Published in 1666, The Blazing World stands as one of the first Western works of Science Fiction. In its assertion that all animal flesh is made of rational matter (including that of the female body) Margaret Cavendish wrote the only 17th century text of its kind - a book of gendered natural philosophy.
Caught in frost at the North Pole, Cavendish tells the story of a woman who is saved by crossing over from our world, to a whole new Utopia. Amongst gems and stars she finds a city of half-human half-beast scientists. Worm- Men, Bear-Men, Bird-Men and Fish-Men welcome her to their land. Together they toil in their investigations, describing Nature afresh.
Cavendish predicted motors, submarines and nautical machinery long before these technologies came to exist in the present. As more than just a work of fantastical invention, The Blazing World is important for its portrayal of invention itself. Enlightenment technology is described here as a recourse to protect the world. All of it. The feeling and reasoning matter of all animals, minerals, trees and plants is significant for its proto-environmentalism and for its path-setting form: philosophy as poetry; science as poetry.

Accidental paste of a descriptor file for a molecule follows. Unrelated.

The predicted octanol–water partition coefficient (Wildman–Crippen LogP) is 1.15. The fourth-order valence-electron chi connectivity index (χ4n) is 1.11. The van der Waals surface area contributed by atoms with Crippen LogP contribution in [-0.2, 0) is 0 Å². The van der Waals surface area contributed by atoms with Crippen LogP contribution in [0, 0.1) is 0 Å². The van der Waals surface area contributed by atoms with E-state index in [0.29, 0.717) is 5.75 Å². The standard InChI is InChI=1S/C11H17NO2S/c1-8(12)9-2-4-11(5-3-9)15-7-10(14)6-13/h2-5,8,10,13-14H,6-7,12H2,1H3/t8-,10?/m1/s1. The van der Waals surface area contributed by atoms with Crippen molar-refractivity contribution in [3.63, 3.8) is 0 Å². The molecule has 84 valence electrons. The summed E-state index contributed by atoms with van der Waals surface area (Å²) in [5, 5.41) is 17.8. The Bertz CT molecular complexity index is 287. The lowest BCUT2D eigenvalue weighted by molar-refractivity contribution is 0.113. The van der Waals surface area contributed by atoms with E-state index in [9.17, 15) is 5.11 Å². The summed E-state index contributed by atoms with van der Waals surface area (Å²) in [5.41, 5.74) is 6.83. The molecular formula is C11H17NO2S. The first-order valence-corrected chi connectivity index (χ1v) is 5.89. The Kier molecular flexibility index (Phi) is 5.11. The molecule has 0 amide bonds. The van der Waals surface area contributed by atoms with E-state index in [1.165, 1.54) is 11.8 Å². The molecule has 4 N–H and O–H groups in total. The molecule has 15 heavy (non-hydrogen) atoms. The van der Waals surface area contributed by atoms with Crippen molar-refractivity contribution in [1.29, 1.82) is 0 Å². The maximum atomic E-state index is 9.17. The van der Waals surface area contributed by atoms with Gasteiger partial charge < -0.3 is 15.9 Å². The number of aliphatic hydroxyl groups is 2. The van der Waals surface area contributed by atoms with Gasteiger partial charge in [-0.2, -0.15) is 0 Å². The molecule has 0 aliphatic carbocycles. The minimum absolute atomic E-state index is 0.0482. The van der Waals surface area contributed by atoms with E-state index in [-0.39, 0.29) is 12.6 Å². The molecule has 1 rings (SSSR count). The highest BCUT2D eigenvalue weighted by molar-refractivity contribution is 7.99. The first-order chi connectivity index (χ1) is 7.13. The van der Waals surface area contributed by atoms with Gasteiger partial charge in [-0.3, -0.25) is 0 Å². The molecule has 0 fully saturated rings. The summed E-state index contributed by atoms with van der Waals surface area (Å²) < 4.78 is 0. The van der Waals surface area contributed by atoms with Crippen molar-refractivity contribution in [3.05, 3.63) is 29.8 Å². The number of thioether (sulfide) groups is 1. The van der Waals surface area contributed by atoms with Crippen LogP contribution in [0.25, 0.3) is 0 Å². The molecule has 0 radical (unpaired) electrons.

With a foreword by Emile Frankel.